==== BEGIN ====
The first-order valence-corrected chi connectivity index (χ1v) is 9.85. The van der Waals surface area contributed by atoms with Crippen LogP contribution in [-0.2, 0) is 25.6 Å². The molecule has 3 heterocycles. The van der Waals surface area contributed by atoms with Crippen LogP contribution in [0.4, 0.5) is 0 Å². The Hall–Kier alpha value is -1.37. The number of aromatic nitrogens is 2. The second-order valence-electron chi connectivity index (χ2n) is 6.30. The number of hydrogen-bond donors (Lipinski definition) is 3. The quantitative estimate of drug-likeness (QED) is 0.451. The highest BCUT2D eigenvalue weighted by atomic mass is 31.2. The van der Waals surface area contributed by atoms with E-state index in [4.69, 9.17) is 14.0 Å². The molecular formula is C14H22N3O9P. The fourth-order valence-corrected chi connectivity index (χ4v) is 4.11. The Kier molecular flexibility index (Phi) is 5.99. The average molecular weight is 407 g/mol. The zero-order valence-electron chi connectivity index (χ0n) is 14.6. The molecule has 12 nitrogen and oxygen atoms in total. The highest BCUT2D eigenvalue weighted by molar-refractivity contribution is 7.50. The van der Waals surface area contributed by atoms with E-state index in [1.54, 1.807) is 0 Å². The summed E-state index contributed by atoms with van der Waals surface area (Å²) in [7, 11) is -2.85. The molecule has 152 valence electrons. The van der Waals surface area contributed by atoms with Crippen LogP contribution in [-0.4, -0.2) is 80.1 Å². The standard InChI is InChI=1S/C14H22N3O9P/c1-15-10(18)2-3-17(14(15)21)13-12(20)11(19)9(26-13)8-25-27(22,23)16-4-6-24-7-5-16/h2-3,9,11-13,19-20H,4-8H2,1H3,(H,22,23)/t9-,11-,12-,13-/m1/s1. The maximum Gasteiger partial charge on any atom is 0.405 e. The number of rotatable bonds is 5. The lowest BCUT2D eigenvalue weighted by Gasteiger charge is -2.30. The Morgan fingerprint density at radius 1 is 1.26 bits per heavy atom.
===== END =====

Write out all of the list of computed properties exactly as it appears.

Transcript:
The first-order valence-corrected chi connectivity index (χ1v) is 9.85. The van der Waals surface area contributed by atoms with Crippen LogP contribution in [-0.2, 0) is 25.6 Å². The molecule has 3 heterocycles. The van der Waals surface area contributed by atoms with Crippen LogP contribution in [0.4, 0.5) is 0 Å². The Hall–Kier alpha value is -1.37. The number of aromatic nitrogens is 2. The second-order valence-electron chi connectivity index (χ2n) is 6.30. The number of hydrogen-bond donors (Lipinski definition) is 3. The quantitative estimate of drug-likeness (QED) is 0.451. The highest BCUT2D eigenvalue weighted by atomic mass is 31.2. The van der Waals surface area contributed by atoms with E-state index in [4.69, 9.17) is 14.0 Å². The molecular formula is C14H22N3O9P. The fourth-order valence-corrected chi connectivity index (χ4v) is 4.11. The Kier molecular flexibility index (Phi) is 5.99. The average molecular weight is 407 g/mol. The zero-order valence-electron chi connectivity index (χ0n) is 14.6. The molecule has 12 nitrogen and oxygen atoms in total. The highest BCUT2D eigenvalue weighted by molar-refractivity contribution is 7.50. The van der Waals surface area contributed by atoms with E-state index in [1.54, 1.807) is 0 Å². The summed E-state index contributed by atoms with van der Waals surface area (Å²) in [7, 11) is -2.85. The molecule has 152 valence electrons. The van der Waals surface area contributed by atoms with Crippen LogP contribution in [-0.4, -0.2) is 80.1 Å². The standard InChI is InChI=1S/C14H22N3O9P/c1-15-10(18)2-3-17(14(15)21)13-12(20)11(19)9(26-13)8-25-27(22,23)16-4-6-24-7-5-16/h2-3,9,11-13,19-20H,4-8H2,1H3,(H,22,23)/t9-,11-,12-,13-/m1/s1. The maximum Gasteiger partial charge on any atom is 0.405 e. The number of rotatable bonds is 5. The lowest BCUT2D eigenvalue weighted by Gasteiger charge is -2.30. The Morgan fingerprint density at radius 1 is 1.26 bits per heavy atom.